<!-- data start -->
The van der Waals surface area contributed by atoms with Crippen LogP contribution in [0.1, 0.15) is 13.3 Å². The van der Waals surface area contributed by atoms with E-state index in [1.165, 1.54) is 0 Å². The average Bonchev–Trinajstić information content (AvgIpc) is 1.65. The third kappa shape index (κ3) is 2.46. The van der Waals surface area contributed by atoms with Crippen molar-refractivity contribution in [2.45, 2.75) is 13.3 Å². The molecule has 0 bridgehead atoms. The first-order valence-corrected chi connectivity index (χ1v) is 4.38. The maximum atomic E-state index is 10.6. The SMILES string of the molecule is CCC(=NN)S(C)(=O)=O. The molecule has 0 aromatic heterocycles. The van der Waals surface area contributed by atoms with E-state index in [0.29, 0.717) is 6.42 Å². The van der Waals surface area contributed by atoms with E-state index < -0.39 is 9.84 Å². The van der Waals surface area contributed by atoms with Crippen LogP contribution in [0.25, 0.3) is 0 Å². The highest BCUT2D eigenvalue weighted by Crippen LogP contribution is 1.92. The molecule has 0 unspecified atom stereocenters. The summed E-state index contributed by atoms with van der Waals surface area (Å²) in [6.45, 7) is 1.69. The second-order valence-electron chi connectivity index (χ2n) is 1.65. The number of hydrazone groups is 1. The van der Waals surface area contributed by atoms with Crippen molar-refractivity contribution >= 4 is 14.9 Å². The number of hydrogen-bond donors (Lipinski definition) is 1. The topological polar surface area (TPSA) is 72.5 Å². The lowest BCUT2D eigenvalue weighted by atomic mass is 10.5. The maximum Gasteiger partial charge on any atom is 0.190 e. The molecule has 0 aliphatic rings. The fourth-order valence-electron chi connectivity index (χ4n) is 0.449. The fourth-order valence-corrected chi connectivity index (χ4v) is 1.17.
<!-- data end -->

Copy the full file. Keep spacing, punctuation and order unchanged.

The van der Waals surface area contributed by atoms with Crippen LogP contribution in [0.1, 0.15) is 13.3 Å². The van der Waals surface area contributed by atoms with E-state index in [1.165, 1.54) is 0 Å². The average Bonchev–Trinajstić information content (AvgIpc) is 1.65. The third kappa shape index (κ3) is 2.46. The van der Waals surface area contributed by atoms with Crippen molar-refractivity contribution in [2.45, 2.75) is 13.3 Å². The molecule has 0 bridgehead atoms. The first-order valence-corrected chi connectivity index (χ1v) is 4.38. The maximum atomic E-state index is 10.6. The SMILES string of the molecule is CCC(=NN)S(C)(=O)=O. The molecule has 0 aromatic heterocycles. The van der Waals surface area contributed by atoms with E-state index in [0.29, 0.717) is 6.42 Å². The van der Waals surface area contributed by atoms with E-state index < -0.39 is 9.84 Å². The van der Waals surface area contributed by atoms with Crippen LogP contribution in [0.25, 0.3) is 0 Å². The highest BCUT2D eigenvalue weighted by Crippen LogP contribution is 1.92. The molecule has 0 unspecified atom stereocenters. The summed E-state index contributed by atoms with van der Waals surface area (Å²) in [6.45, 7) is 1.69. The second-order valence-electron chi connectivity index (χ2n) is 1.65. The number of hydrazone groups is 1. The van der Waals surface area contributed by atoms with Crippen molar-refractivity contribution >= 4 is 14.9 Å². The number of hydrogen-bond donors (Lipinski definition) is 1. The topological polar surface area (TPSA) is 72.5 Å². The lowest BCUT2D eigenvalue weighted by atomic mass is 10.5. The maximum Gasteiger partial charge on any atom is 0.190 e. The molecule has 0 aliphatic rings. The fourth-order valence-electron chi connectivity index (χ4n) is 0.449. The fourth-order valence-corrected chi connectivity index (χ4v) is 1.17.